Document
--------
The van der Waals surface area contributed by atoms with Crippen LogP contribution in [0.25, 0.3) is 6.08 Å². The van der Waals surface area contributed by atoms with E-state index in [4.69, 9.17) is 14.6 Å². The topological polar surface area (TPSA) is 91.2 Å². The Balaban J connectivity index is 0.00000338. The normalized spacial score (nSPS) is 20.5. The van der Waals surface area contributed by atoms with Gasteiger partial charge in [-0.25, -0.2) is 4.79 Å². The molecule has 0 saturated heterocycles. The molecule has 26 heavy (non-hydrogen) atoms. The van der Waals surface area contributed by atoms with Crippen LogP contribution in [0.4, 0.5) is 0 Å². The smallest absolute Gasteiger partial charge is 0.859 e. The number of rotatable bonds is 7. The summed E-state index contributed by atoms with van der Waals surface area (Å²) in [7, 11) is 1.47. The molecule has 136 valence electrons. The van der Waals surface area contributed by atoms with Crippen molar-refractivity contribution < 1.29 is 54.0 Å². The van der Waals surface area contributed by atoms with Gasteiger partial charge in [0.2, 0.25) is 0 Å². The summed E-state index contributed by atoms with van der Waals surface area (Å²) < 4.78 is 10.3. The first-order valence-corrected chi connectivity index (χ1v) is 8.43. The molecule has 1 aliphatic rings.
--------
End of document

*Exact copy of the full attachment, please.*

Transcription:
The van der Waals surface area contributed by atoms with Crippen LogP contribution in [0.25, 0.3) is 6.08 Å². The van der Waals surface area contributed by atoms with E-state index in [4.69, 9.17) is 14.6 Å². The topological polar surface area (TPSA) is 91.2 Å². The Balaban J connectivity index is 0.00000338. The normalized spacial score (nSPS) is 20.5. The van der Waals surface area contributed by atoms with Gasteiger partial charge in [-0.25, -0.2) is 4.79 Å². The molecule has 0 saturated heterocycles. The molecule has 26 heavy (non-hydrogen) atoms. The van der Waals surface area contributed by atoms with Crippen LogP contribution in [0.4, 0.5) is 0 Å². The smallest absolute Gasteiger partial charge is 0.859 e. The number of rotatable bonds is 7. The summed E-state index contributed by atoms with van der Waals surface area (Å²) in [7, 11) is 1.47. The molecule has 136 valence electrons. The van der Waals surface area contributed by atoms with Crippen molar-refractivity contribution < 1.29 is 54.0 Å². The van der Waals surface area contributed by atoms with Gasteiger partial charge in [0.2, 0.25) is 0 Å². The summed E-state index contributed by atoms with van der Waals surface area (Å²) < 4.78 is 10.3. The first-order valence-corrected chi connectivity index (χ1v) is 8.43. The molecule has 1 aliphatic rings.